To attempt to handle the scaling problem, especially with the Gaudi image pair, I implemented an automatic scaling detection when finding interest points. I resized the image before calculating the Harris score, then resized it back to original size. Having done this for a range of resize scales, I then picked points which had locally maximal Harris values in both space and scale. I saved the scale at which the maximum Harris value was found; this was the scale of the interest point. Next, when calculating SIFT features, I resized the image to the same scale that the interest point corresponded to in order to create a more scale-invariant feature. With this added to the pipline I achieved scores of 93%, 99%, and 21% accuracy on the Notre Dame, Mount Rushmore, and Gaudi test pairs, respectively. While the Notre Dame image suffers slightly in performance, Mount Rushmore improves a bit and Gaudi improves substantially. This may be due to the fact that the Mount Rushmore images have slight scaling differences and the Gaudi images have strong scaling differences, while the Notre Dame images have less scaling differences to contend with.

Results for basic pipeline with automatic scale detection.

I also tried computing feature descriptions using the Local Self-Similarity (LSS) method described in the paper by Shechtman and Irani (CVPR'07) entitled "Matching Local Self-Similarities across Images and Videos". (Details found here: http://www.wisdom.weizmann.ac.il/~vision/SelfSimilarities.html). My implementation was as follows: First, I calculated the sum of square differences (SSD) between patches, where the patch centered at the interest point was compared with patches in a local region surrounding the interest point. Each pixel around the interest point in some local radius was assigned an SSD value. I then took the negative exponent of the SSD to obtain the local correlation surface. I then used a log-polar grid to find the maximal correlation values for each grid location. Finally, after normalizing, these correlation values formed the feature. I was able to achieve scores of 78%, 32, and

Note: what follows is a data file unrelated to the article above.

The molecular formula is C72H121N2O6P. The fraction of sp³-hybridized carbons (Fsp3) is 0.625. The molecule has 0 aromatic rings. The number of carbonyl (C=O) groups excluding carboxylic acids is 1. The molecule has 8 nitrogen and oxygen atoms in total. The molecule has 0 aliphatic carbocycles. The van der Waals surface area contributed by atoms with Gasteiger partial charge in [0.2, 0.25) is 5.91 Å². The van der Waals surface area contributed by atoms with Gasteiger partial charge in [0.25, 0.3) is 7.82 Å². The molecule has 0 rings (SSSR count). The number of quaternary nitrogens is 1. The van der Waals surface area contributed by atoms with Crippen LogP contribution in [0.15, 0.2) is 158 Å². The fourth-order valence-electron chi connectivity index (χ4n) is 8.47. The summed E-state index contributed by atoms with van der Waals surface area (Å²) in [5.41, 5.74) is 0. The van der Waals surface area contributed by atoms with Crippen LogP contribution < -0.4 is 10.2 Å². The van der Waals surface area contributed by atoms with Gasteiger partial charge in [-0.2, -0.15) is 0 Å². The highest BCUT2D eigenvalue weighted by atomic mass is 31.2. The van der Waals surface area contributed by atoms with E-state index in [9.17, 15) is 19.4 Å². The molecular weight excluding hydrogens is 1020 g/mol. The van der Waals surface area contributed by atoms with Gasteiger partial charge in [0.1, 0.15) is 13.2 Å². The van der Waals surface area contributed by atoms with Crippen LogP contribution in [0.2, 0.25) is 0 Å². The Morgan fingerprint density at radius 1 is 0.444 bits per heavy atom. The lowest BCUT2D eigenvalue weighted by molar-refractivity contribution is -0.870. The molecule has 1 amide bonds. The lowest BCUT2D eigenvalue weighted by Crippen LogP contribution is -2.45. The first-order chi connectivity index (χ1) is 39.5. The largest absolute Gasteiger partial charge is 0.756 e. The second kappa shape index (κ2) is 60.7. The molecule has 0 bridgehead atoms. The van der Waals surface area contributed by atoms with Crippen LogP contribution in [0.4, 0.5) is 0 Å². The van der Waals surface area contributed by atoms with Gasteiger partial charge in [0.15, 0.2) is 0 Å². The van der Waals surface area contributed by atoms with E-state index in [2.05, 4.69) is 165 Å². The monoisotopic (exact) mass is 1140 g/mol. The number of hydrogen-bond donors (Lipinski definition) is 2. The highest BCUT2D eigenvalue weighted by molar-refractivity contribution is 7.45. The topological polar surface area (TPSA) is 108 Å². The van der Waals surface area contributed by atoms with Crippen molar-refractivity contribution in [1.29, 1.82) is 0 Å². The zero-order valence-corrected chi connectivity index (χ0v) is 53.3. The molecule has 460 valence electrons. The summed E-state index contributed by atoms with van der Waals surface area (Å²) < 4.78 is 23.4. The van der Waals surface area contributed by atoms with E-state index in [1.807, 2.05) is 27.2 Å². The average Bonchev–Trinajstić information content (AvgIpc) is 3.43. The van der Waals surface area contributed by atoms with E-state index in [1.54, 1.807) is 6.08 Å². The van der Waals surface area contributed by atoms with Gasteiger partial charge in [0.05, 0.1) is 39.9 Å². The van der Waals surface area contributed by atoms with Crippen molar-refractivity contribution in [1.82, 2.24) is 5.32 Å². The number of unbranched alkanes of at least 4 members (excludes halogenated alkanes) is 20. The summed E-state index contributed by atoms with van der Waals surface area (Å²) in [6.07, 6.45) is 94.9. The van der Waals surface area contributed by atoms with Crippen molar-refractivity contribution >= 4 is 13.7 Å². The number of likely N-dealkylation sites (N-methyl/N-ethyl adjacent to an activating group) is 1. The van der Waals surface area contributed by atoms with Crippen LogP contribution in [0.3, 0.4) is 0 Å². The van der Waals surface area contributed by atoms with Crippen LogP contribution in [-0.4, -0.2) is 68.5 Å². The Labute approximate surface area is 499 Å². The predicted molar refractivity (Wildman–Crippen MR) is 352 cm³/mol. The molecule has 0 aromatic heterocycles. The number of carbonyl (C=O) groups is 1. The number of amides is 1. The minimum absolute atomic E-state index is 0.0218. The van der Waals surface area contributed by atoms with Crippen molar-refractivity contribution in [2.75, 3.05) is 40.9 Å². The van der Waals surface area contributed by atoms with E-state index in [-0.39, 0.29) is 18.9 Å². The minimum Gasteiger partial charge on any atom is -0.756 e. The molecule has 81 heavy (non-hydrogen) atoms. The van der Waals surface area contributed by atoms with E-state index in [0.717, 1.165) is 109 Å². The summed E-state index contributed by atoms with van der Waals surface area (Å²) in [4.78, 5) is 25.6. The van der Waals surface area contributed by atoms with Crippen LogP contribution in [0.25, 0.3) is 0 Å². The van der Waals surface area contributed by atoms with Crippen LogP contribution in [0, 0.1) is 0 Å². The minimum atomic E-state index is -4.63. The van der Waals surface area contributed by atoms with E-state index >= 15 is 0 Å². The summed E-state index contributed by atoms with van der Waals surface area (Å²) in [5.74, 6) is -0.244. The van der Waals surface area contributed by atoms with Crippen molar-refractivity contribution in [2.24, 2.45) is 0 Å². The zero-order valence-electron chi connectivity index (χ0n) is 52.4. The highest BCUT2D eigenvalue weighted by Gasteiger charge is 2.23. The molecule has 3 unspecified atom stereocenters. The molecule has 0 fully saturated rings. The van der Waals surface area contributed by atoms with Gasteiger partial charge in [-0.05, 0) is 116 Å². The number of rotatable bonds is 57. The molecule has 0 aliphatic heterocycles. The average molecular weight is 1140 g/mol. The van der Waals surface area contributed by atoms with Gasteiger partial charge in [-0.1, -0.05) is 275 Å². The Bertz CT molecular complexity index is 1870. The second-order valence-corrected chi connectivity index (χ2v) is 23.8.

Results for pipeline with Local Self-Similarity (LSS) features.

In order to try to achieve a speed-up when matching features, it is desirable to reduce the dimensionality of the features. The SIFT features I used had a dimension of 128. Using PCA, we can reduce this number of any lower number at the cost of a reduced match rate. To calculate the PCA bases, I took images from the training/validation set of the PASCAL Visual Object Classes dataset (VOC2007, found at http://host.robots.ox.ac.uk/pascal/VOC/voc2007/index.html). The dataset consisted of 5011 color images of a variety of objects and settings. From each image I used the Harris corner detection to find interest points, then I used my SIFT-like feature descriptor to calculate features for each data point. I then used all the features from all the interest points and from all the images to calculate the PCA bases. To do this in a computationally efficient manner, I used the eigen decomposition of the matrix X.'*X, which was 128x128, as follows:

```
%find principal components of large matrix
[V D]=eig(allfeatures.'*allfeatures);
S=sqrt(D);
```

where V are the right singular vectors and S is the standard deviations. I was then able to calculate the coefficients of a feature with:

```
%get PCA coefficients from feature
pca_coeff=feat'*V*S^(-1);
feat=pca_coeff(end-num_pca_feat+1:end);
```

The last coefficients correspond to the more principal vectors, and are used as the new features. I then calculated the computation time to find the matches and match rate for varying numbers of PCA features on the Notre Dame example.

# Feat | Match % | Time (s) |
---|---|---|

128 | 96 | 9.39 |

64 | 98 | 8.85 |

32 | 96 | 7.06 |

16 | 88 | 6.8 |

8 | 39 | 6.67 |

The conclusion is that it seems that using 32 PCA features results in a hefty speedup while maintaining the same level of matches.

Finally, we show matches on extra image pairs. These results are obtained using Harris interest point detection with scaling, SIFT features with scaling, and NNDR matching.